Refugees and immigrants often face many obstacles. Torn apart from the only home they have ever known, they must start over.
“My America:Immigrant and Refugee Writers Today” is an online exhibit that started November of 2019 and runs to early 2022 at the American Writers Museum. This museum allows refugees and immigrants to express themselves through art and share their stories.
Visitors and students are given a chance to have personal experience with authors from all over the world through videos in this online experience.
“You get a hands-on learning experience you will never forget,” said Aria Fleming, a 24-year-old from Tennessee. Fleming posted about her experience in-person and online via Facebook. “The museum is both interesting and interactive. Perfect for all ages, young to older.”
The exhibit includes different themes to explore such as “Journeys,” “Home,” “Language,”and “Why Writing?” It brings a select set of materials to a wider audience as it is designed to discuss a wide variety of issues. Packed with information, activities and video contents, the virtual exhibit includes educational resources for teachers, students and parents. Virtual field trips are also available.
The American Writers Museum opened in 2017 and is the only museum devoted to American writers and their work. The museum connects visitors’ writing from more than five centuries, while inspiring new work from poetry to drama, fiction, journalism, speeches and lyrics.
While research has suggested writing about trauma is beneficial, studies have shown that being a refugee can be traumatizing for some resulting in mental disorders. The causes being frequently exposed to different forms of violence, loss and/or murder of a family member, and torture.
Immigrants can also lose their sense of familiarity and identity.
“In addition, immigrants coming from war-torn countries have often faced violence, rape, or the loss of family members,” Dr. Farha Abbasi, an assistant professor in the Department of Psychiatry at Michigan State University, posted in an article in Mental Health Reform.
Matthew Spangler, a professor, playwright and director at San José State University in the San Francisco Bay Area, dedicates his work in directing his research on immigrants.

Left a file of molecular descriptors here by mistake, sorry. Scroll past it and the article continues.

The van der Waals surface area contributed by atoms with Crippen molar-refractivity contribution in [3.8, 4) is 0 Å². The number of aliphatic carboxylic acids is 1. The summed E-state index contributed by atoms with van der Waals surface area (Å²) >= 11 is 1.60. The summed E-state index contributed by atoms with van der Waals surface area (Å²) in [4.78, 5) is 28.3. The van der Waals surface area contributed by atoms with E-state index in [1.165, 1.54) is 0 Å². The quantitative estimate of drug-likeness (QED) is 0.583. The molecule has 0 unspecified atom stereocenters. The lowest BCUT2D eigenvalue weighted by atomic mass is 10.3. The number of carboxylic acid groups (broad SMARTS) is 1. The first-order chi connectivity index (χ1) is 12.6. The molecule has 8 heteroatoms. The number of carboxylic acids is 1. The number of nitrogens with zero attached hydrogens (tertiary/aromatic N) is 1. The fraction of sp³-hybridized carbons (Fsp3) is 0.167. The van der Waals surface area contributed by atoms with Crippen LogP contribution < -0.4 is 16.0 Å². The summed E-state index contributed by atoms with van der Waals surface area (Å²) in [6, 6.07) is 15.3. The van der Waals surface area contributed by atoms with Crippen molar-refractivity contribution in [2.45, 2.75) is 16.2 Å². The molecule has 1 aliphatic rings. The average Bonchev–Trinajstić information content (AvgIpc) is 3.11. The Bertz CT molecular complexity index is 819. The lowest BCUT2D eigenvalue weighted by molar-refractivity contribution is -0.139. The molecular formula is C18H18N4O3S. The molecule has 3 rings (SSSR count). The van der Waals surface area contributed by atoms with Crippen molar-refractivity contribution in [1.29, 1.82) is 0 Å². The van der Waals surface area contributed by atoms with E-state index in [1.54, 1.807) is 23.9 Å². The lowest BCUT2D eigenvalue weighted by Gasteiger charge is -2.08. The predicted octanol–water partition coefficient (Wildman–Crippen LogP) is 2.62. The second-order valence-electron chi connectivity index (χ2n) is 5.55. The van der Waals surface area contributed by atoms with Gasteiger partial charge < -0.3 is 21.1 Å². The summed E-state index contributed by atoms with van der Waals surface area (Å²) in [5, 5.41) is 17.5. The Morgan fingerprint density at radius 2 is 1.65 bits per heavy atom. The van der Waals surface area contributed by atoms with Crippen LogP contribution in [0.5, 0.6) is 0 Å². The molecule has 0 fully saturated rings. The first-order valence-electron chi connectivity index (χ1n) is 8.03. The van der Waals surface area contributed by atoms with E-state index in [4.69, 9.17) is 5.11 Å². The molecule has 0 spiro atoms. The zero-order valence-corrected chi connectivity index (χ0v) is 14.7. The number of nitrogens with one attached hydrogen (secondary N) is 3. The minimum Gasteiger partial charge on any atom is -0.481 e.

“I started studying theatre and immigration when I was an undergraduate at Northwestern University. This interest continued while I was a graduate student in Ireland and later when I did get my PH.D,” Spangler said.
“A good place to study immigration is in Santa Clara County where I live. Forty percent of the people here were born outside,” he said.
Helping ease the journey for immigrants to help them transition, Spangler had some suggestions.
“Increasing public funding for social programs that non–immigrants also could benefit from, as well as public and private funding or groups that help immigration settle in their host countries,” Spangler said.
“It’s very courageous and brave, sometimes it’s even dangerous too,” Fleming said. “This country was built on the hard work and inspiring dreams of immigrants and refugees. I believe that every person should be welcomed and given a chance.”
Authors that are featured in the exhibit dive into questions about community, family, writing influences, being multilingual, and what it means to be American.
“Not only did writing these stories bring me pleasure, but I also believed then and still believe deeply now that stories are also fundamental to how we see ourselves as people, as citizens, as Americans,” said Viet Thanh Nguyen, who is featured in “Why Writing?,” one of the videos associated with the exhibit.
Ilan Stavans, the curator of this exhibit, said, “There is no America without outsiders. Call us pilgrims, slaves, refugees, exiles, immigrants, even tourists-we all, directly or indirectly, come from somewhere else.” He added, “As a nation, the glue tying us together is the shared sense of destiny we nurture and the conviction that somehow this place is different, unlike any other, even exceptional, and that here we may finally breathe free.”